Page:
It has been just over a year since Tegrity was rolled out across the three campuses of the University of Washington and the findings of a recently released report by UW-IT indicate that a majority of faculty and students found Tegrity to be helpful in enhancing student learning in the classroom. Tegrity is a lecture capture tool that gives instructors the ability to record classroom activity and upload these recordings on a student accessible site to review later on. These recordings consist of of a combination of on-screen recordings of the computer and live audio/video feed of the class via webcam. By using this technology, instructors were able to provide additional resources to students who wish to review course material and catch up on lectures without much additional effort.
Inside Higher Ed reported yesterday that the Bill and Melinda Gates Foundation will fund an 18-month project assessing the impact of MOOCs in selected public universities in Maryland. The project will cost $1.4 million and will be run by nonprofit research group Ithaka S+R.
The goal of the project is to determine the effectiveness and efficiency of MOOCs, to see if they make a difference in student learning. Because MOOCs are comparably inexpensive to costs associated with traditional face-to-face classes, there could be great benefits to using MOOCs in a university setting. If the research results show equal or improved student learning, they could open many new doors for MOOCs and influence academia to rethink their role in formal education.
Ithaka S+R will watch these courses closely and measure their effects with, according to Robinson, “rigorous assessment[s] of how students fared using these technologies”.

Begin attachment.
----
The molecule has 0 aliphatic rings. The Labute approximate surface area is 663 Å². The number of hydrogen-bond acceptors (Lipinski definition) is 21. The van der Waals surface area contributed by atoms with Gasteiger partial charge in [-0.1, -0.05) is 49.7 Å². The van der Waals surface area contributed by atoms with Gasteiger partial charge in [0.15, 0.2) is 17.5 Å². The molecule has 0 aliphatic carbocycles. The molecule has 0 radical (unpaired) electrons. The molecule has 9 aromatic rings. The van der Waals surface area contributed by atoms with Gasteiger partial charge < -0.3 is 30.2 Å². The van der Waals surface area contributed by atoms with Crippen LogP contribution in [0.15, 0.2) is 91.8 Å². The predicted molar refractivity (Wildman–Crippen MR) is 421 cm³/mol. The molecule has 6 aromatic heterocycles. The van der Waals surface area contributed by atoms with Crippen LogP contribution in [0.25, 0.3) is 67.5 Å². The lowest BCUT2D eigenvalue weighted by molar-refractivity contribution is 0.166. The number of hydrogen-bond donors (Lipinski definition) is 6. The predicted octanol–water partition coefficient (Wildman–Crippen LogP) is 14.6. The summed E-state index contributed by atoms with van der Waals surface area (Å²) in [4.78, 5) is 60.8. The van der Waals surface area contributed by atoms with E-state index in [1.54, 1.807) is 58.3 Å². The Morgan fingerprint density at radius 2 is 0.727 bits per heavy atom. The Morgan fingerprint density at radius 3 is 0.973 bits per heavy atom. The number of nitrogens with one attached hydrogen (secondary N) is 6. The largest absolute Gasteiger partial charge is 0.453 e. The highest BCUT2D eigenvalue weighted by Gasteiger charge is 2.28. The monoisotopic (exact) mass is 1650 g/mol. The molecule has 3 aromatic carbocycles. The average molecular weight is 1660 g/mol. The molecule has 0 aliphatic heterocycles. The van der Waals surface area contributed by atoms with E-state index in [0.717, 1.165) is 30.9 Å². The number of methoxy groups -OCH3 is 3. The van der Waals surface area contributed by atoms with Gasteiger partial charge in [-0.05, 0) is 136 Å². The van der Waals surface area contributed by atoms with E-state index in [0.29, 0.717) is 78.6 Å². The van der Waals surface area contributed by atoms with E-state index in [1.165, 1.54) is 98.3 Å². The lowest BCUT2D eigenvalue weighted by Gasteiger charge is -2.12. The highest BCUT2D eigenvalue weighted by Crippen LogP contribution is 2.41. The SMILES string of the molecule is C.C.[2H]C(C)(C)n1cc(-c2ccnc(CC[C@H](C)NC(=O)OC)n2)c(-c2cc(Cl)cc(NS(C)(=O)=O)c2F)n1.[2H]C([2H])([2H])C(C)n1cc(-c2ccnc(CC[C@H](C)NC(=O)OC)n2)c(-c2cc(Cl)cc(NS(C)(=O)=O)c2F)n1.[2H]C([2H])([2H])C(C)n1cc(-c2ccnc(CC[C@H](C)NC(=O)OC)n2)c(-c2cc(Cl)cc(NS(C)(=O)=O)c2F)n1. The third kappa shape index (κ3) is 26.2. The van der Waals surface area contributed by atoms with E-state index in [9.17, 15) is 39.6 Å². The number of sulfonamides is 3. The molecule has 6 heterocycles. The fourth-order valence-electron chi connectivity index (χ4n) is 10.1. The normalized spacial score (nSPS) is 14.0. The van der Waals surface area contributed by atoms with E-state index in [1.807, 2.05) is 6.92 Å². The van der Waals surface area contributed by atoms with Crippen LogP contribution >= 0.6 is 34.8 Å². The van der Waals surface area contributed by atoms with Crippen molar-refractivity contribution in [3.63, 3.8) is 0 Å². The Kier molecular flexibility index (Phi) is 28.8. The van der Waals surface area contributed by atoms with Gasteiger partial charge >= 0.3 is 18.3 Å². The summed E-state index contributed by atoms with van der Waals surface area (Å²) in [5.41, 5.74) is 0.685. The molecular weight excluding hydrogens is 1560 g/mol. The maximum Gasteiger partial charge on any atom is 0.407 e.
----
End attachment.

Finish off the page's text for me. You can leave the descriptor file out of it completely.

Here’s a well-designed infographic published by Penn State aimed to help people avoid copyright infringement when using video clips in their work. Follow the tree and answer yes or no questions about your content. If you run into the “stop” signs, you shouldn’t use the clip in your work, as it’s likely violation of copyright law.
It’s important to note, however, that even “educational use” will not completely protect a video from being pulled from public video sharing sites, such as YouTube or Vimeo.
Try it out for yourself!:
Have you tried Prezi yet? An old favorite of Learning Technologies, this online presentation tool is quickly growing in popularity as an alternative to linear slideshow programs. Just last month, they added three new features to the presentation mode that are quite exciting:
- Screen Blackout – Need a break from visuals for a moment? While in presentation mode, users can now simply press the B key to temporarily black out their screen. Moving the mouse or pressing any other key will return to the presentation from there.
- 3D Backgrounds – Users can now add layers to their presentation, creating a 3D effect. Watch the video below to see the feature in action:
- Fade-in Animation – Content can now be faded in and out within frames. This is great if you wish to add a hide-and-reappear effect to your presentation. Here’s another video to show you how:
If you’d like to keep up with Prezi as it grows, check out their new feature log, which will be updated when new features are added.
Thanks to David Andrade at Educational Technology Guy for bringing this to our attention!